In June 2016, Pink Dot celebrated its eighth year in Hong Lim Park, with the sponsorship of corporations including Google, Barclays, J.P. Morgan, Goldman Sachs, BP, Bloomberg, Twitter, Apple and Facebook. A few days after the event, the Ministry of Home Affairs warned multinational companies to stop funding the event, saying such support constitutes “foreign interference” in domestic affairs. In October, the Ministry of Home Affairs announced that, under newly promulgated rules, any entity that is not incorporated in Singapore and does not have a majority of Singapore citizens on its board is now required to apply for a permit to sponsor an event in Hong Lim Park. Although 10 multinational companies applied to do so this year, their applications were denied. 

In addition, in October 2016, the authorities amended the rules governing events at Speakers’ Corner in Hong Lim Park, the only location in Singapore where such an event can be held without a government permit, to further restrict the participation of foreigners. Prior to that date, noncitizens could be present in the park during an event as long as they did not “take part in the demonstration.” Under the new rules, noncitizens are not permitted to “participate” in any assembly in the park. If they do so, both the noncitizen and the organizer of the event can face criminal charges. As a result, the police informed Pink Dot’s organizers that they would have to barricade the park and check the identification of every person entering to ensure compliance with the new rules.

The response of Singaporeans to both new restrictions belies the government’s position that the city-state is not ready for LGBT rights. More than 100 Singaporean companies stepped in to fill the funding gap this year, allowing Pink Dot’s organizers to surpass their fundraising target by May. Despite long lines to enter and the appearance of barricades, attendance was extremely high, with more than 20,000 citizens and permanent residents showing up to demonstrate their support for LGBT rights.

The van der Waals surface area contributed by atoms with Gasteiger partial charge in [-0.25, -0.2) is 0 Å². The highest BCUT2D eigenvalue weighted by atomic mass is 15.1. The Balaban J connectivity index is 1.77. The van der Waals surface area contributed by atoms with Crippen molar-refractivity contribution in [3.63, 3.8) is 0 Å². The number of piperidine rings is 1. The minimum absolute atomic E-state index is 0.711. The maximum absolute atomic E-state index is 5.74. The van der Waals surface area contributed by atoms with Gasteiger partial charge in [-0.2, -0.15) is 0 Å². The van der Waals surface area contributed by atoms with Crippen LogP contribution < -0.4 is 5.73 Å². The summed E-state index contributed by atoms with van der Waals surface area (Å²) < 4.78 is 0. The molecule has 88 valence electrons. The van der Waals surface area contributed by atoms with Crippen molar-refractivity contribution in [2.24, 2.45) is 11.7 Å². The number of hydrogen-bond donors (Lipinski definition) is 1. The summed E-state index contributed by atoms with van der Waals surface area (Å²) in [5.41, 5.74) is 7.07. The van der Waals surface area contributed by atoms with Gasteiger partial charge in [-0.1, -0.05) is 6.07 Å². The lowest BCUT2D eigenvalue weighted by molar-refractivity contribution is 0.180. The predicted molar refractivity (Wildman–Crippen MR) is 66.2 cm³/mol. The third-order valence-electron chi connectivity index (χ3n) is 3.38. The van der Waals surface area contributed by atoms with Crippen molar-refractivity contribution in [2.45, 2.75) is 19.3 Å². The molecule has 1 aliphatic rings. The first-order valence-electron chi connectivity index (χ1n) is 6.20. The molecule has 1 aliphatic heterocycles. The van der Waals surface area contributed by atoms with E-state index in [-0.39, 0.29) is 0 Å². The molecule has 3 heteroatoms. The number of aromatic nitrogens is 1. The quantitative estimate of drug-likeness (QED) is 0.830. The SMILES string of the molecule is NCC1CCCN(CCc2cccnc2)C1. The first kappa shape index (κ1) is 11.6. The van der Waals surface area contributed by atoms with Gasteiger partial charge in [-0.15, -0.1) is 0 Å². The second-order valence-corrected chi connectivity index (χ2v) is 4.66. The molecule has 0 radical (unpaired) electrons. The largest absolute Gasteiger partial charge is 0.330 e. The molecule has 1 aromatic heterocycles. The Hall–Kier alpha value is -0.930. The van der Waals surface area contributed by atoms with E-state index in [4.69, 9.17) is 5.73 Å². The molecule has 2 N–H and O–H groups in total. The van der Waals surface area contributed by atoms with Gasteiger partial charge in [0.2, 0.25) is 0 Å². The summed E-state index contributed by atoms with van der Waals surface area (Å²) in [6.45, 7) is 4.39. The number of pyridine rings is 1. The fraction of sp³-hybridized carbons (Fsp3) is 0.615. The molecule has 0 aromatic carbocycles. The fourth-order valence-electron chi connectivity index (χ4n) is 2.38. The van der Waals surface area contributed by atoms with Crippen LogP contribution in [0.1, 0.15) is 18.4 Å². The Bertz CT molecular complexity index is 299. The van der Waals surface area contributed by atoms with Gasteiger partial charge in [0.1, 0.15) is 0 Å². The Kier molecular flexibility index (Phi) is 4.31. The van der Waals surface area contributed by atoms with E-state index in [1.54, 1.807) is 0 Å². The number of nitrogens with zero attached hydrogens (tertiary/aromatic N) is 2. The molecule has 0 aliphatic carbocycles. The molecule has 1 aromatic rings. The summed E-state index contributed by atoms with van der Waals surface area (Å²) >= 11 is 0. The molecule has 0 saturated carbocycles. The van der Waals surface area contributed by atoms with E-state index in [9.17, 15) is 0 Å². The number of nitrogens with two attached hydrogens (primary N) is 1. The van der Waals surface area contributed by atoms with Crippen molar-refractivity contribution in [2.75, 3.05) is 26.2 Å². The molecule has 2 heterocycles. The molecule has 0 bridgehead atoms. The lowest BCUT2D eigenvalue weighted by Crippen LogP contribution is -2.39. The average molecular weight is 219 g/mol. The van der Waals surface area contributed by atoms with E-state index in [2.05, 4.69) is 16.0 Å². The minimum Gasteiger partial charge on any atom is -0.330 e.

WPR: How have tactics employed so far by LGBT activists differed from activists elsewhere in the region, and what does that say about challenges they face that are specific to Singapore?

Lakhdhir: One thing Singaporean LGBT activists have drawn on to raise awareness and increase visibility for their community is the support of companies—this comes both in the form of direct financial support for events such as Pink Dot, and in terms of broader messaging about diversity and inclusion, something the private sector has taken the lead on in recent years. Given Singapore’s status as a regional economic power house, LGBT rights activists across the region have taken cues from this type of corporate advocacy. They have similarly engaged multinational businesses and thought leaders to communicate to regional governments the impact that LGBT rights issues have on their countries’ reputations—not only in official human rights forums such as the United Nations, but also when it comes to economic development and investment. 

Similar to other LGBT activists across Asia, Singaporean groups are trying not to be provocative, but rather simply to tip the needle toward respect for their basic rights. The organizers of Pink Dot have been meticulous over the years about following the ever-more restrictive rules governing the event. They challenge perceptions without breaking the rules.